It's almost May, which means we're about a month away from the 2022 Worldwide Developers Conference (WWDC). For those who cover Apple, it's a quiet time on the calendar, better known as the calm before the storm. While this week involved the usual set of iPhone 14 rumors, rather than rehash those types of stories, I'm using this Editor's Desk to highlight a product Apple discontinued nearly 15 months ago, a 6-year-old software problem, before shifting the focus to some discussion on my favorite new series of 2022, "Severance." Some odds and ends will follow.
The HomePod revisited
Apple surprisingly ended the original HomePod's reign in March 2021 without offering a replacement. The head-scratching decision came just four months after the colorful HomePod mini made its debut.
The HomePod, which first launched in 2018, was priced at $299 for most of its life. Today, those same units sell for about $700 on eBay when new and sealed in a box. Used items are selling for upwards of $500.
You can't blame rampant inflation for these premium prices. Instead, it proves people are still in love with the odd-shaped HomePod, for which there's currently no equal. Although the HomePod mini is a fine Siri speaker, it was never intended to replace the original.
Sometimes Apple makes a decision that doesn't make sense — killing off the HomePod prematurely is perhaps No. 1 on this list.
Is a used HomePod worth $500? It is in households with existing HomePods where expansion is essential and even for newbies who live entirely in the Apple ecosystem.
Looking forward, while an Apple TV/HomePod hybrid sounds exciting, a better path for Apple would be to release a second-generation HomePod and call it a day. May I suggest an HomePod Air or HomePod Max, Apple?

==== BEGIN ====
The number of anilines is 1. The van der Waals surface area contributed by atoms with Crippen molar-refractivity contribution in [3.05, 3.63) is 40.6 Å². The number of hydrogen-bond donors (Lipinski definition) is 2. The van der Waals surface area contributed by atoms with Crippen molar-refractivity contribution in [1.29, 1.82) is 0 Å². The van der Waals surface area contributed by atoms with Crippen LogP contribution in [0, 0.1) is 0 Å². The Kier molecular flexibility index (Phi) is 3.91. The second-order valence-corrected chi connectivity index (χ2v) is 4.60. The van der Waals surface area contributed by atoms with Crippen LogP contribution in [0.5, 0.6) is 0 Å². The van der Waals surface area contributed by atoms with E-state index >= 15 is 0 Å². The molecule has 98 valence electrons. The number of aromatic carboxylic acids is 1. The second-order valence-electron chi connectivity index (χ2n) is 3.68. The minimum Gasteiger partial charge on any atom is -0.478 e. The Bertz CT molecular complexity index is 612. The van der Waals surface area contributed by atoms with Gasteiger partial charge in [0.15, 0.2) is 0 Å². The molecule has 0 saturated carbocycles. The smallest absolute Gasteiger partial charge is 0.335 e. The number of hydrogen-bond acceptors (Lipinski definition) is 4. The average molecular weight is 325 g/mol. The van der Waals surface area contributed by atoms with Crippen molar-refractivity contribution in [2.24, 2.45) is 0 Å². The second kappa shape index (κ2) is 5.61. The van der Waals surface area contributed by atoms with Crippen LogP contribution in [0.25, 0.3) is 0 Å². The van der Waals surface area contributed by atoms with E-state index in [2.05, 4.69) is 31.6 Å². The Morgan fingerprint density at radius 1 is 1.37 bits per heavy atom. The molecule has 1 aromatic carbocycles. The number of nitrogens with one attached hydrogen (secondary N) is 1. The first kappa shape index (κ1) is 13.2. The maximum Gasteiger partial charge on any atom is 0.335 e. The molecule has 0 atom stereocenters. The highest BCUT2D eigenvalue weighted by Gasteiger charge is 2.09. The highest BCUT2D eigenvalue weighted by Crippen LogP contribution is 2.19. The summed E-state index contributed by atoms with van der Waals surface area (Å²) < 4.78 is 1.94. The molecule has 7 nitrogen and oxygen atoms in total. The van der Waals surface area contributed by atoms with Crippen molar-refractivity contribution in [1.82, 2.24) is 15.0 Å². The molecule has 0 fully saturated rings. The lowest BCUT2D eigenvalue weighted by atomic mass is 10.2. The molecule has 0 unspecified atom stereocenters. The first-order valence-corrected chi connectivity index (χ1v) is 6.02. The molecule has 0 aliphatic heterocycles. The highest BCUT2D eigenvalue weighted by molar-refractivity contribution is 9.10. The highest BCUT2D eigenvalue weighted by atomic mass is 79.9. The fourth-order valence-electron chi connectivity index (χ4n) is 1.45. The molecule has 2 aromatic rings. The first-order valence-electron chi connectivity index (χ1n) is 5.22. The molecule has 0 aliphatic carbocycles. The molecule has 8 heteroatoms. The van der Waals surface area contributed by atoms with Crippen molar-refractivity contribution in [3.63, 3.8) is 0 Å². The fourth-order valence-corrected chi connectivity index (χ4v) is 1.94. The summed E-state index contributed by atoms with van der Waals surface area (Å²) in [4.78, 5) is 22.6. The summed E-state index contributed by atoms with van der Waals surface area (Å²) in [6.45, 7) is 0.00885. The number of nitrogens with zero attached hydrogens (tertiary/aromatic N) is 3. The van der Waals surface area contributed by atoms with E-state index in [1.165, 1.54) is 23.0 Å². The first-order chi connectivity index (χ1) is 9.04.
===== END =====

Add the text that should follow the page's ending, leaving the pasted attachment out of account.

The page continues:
What's up with AirDrop?
During our staff meeting each week, we analyze the most popular stories on the website for the past seven days. Near the top of that list consistently is an article that was first published in 2016, entitled, "AirDrop not working? Here's the fix."
We love the eyeballs this how-to post continues to generate. Yet, it suggests Apple might benefit from taking another look at the feature and resolving what is apparently a long-running miss. AirDrop makes it possible to transfer files remotely between close-range Macs and mobile devices like the best iPhones. When it works, AirDrop is a time-saver and a magical one. But, unfortunately, it doesn't work all the time.
I don't know why AirDrop suddenly stops working for so many people. It's likely a software glitch caused by Bluetooth or Wi-Fi that can be fixed by following our guide's steps. We're glad we can help; it's what we do. And yet, a company claiming to make products that "just work" shouldn't have an issue like this still unresolved after all these years.
Perhaps the next versions of iOS, iPadOS, and macOS will finally resolve the AirDrop issue and allow our visitors to find far more exciting articles to read!
Being Severed is good